In the best of the rest of the news...
Senator Elizabeth Warren wants to restore “basic fairness” for millions of Americans who are struggling to find a job. On Tuesday, Senator Warren proposed a law that would bar employers from requiring job applicants to share their credit history. These credit checks have prevented many people from finding a job, despite being perfectly qualified. And, it's an issue that becomes worse for individuals who are out of work longer, as they typically can't keep up with all of their bills. To make matters worse, tens of millions of Americans have errors on their credit reports, which could lead to being turned down for a job, and the process of correcting those errors can be daunting. These credit reports have been used in the hiring process for years now, even though there is no evidence that a person's credit score has any effect on their job performance. Senator Warren said, “This is about basic fairness – let people compete on the merits, not on whether they already have enough money to pay all their bills.” Right now we have to focus the fight on extending unemployment benefits, but Elizabeth Warren's bill is another great way to help out-of-work Americans.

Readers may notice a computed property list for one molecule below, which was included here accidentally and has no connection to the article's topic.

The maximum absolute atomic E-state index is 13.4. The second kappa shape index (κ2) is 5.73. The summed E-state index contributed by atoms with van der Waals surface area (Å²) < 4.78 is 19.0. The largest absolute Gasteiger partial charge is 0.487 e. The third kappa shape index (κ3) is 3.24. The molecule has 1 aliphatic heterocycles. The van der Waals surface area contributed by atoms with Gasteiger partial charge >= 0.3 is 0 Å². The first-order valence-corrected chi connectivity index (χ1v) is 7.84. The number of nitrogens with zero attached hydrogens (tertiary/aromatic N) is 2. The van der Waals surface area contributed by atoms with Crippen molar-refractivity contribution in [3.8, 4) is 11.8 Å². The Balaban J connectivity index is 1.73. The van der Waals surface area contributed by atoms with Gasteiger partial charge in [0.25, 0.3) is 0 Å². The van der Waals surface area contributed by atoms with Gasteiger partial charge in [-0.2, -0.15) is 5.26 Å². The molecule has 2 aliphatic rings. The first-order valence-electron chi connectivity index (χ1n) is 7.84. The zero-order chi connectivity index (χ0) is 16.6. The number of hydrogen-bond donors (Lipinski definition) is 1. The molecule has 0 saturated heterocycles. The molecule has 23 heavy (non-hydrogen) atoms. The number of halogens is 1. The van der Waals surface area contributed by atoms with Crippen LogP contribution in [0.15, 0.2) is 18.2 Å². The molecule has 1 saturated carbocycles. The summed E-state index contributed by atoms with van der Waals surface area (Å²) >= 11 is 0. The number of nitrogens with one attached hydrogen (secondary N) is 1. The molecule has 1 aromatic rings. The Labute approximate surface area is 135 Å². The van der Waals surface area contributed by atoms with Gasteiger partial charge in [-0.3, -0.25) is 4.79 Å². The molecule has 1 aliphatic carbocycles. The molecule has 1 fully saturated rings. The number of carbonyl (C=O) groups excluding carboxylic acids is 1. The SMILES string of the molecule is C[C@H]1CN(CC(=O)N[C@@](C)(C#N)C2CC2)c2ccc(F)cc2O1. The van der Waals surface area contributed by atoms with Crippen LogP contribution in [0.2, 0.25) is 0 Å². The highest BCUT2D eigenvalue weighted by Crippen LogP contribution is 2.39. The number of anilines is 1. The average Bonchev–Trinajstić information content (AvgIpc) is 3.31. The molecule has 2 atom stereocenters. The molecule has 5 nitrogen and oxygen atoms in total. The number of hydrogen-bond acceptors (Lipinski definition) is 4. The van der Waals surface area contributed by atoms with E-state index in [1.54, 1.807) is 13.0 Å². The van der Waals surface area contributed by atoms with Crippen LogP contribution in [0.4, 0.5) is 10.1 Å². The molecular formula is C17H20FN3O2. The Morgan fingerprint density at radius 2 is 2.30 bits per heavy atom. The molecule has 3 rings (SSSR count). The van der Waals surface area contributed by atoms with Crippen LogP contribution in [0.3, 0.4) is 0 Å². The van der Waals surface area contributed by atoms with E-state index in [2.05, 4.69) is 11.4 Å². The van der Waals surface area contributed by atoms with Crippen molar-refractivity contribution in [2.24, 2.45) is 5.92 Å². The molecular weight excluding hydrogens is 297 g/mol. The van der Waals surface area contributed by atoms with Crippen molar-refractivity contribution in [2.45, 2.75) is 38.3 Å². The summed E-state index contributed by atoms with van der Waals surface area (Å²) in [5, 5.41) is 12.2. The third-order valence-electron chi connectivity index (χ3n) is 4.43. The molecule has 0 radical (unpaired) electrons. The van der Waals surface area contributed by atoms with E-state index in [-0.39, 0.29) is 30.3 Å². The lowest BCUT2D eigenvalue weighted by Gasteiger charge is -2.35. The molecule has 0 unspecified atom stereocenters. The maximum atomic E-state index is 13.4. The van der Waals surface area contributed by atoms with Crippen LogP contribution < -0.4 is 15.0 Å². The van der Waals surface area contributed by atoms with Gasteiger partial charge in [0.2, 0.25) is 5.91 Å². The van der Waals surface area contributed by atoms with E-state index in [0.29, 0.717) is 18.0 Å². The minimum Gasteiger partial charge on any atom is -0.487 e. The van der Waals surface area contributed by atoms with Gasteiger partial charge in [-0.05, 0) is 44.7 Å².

According to RadCast.org, radiation levels are still spiking in Southwest and Midwest, but they're finally coming down on the East coast. Taylors, South Carolina is averaging 37 counts per minute, with spikes of 51, and Salisbury, Massachusetts is hovering at 40, with highs of 60. Frederic, Wisconsin is sitting at 47, with spikes up to 73 counts per minute, and Lakewood, Colorado is at 78, with peaks all the way up to 111. Chino Valley, Arizona is averaging 56 counts per minute, with spikes of 85, and Taos, New Mexico is hovering at 71 counts per minute. Seattle, Washington is reporting levels of 31 counts per minute, with highs of 41, and Medford, Oregon is at 38, with spikes of 62. RadCast.org's alert level is 100 counts per minute, but they remind us that there is no safe level of radiation.
And finally... Every year, Guinness World Records adds to it's lists of strange talents, rare physical features, and various types of longest, shortest, smallest, and tallest something-or-others. And, this year will be no different. Some of the newest additions to the famous book of world records include the world's hairiest cat, the fastest tightrope-walking dog, and the fastest skateboarding goat. And, although Guinness is probably busy documenting new attempts to break the world record for the most people simultaneously twerking, we'd like to suggest a few other records they may want to add from 2013. Perhaps they could give the whole Republican House of Representatives an award for the most attempts to repeal a single bill. Or, they could offer Senator Ted Cruz the prize for the longest fake filibuster. Maybe Guinness could give Fox so-called News the trophy for most consecutive stories about Obamacare, or they could list Rand Paul as the senator with the most speeches copied from Wikipedia. After all, we wouldn't want to forget all of these new records set by Republicans in 2013... they may be very useful in upcoming elections.